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Safety Cases – what can we learn from Science?

  • Steve Kinnersly
Conference paper

Abstract

Safety cases typically aim to show that a system is safe through constructive argument supported by evidence: ‘the system is safe’ is shown to be true as a logical (or at least compelling) consequence of appropriate evidence. This paper considers an alternative point of view based on scientific method. Specifically, ‘the system is safe’ is viewed as a hypothesis to be challenged. The hypothesis cannot be shown to be true but trust can be built up by it surviving extensive, rigorous challenge. This approach is shown to have implications that appear to go some way towards addressing certain criticisms of safety cases raised in the Haddon-Cave report into the loss of Nimrod XV230. Some safety standards and regulatory requirements are examined from the viewpoint of ‘hypothesis and challenge’.

Keywords

Structure Argument Normal Science Credible Theory Major Accident Safety Case 
These keywords were added by machine and not by the authors. This process is experimental and the keywords may be updated as the learning algorithm improves.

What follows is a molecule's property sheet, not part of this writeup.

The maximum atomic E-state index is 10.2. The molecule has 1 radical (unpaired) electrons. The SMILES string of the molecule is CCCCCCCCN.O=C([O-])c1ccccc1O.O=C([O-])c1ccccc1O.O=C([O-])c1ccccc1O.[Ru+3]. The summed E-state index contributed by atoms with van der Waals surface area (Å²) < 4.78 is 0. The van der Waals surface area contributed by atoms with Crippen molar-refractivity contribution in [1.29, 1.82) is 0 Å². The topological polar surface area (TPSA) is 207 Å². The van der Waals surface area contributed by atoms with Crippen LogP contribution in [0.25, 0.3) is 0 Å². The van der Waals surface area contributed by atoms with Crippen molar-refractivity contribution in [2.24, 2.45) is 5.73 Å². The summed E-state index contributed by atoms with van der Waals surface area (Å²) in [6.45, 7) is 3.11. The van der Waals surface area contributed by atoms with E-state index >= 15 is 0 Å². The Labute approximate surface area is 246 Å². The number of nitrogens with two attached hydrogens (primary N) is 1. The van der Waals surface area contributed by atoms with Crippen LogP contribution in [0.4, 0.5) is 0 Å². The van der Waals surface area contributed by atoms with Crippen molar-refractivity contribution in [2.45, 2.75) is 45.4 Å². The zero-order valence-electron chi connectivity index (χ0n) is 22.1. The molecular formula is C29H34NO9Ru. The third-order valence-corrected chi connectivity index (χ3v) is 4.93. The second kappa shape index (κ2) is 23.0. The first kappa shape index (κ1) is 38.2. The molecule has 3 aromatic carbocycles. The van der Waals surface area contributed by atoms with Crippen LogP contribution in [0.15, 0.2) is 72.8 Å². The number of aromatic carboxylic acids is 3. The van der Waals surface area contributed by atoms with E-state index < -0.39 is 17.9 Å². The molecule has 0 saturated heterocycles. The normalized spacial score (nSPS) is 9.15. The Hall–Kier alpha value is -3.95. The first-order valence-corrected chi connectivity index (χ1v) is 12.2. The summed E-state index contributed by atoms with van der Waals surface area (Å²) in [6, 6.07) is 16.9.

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References

  1. CAA (2003) CAP670 Air traffic services safety requirements. Civil Aviation AuthorityGoogle Scholar
  2. Cullen (1990) The public inquiry into the Piper Alpha disaster. HM Stationery Office, LondonGoogle Scholar
  3. Haddon-Cave C (2009) The Nimrod review. The Stationery Office, LondonGoogle Scholar
  4. IEC (2002) IEC 61508 Functional safety of electrical/electronic/programmable electronic safety-related systems, Part 1. International Electrotechnical CommissionGoogle Scholar
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  6. MoD (2007) Defence standard 00-56 Issue 4. Safety management requirements for defence systems: part 1 requirements; part 2 guidance on establishing a means of complying with part 1. Ministry of DefenceGoogle Scholar
  7. Popper KR (1959) The logic of scientific discovery. Routledge, LondonGoogle Scholar
  8. Popper KR (1963) Conjectures and refutations. Routledge, LondonGoogle Scholar

Copyright information

© Springer-Verlag London Limited 2011

Authors and Affiliations

  • Steve Kinnersly
    • 1
  1. 1.ESR TechnologyWarringtonUK

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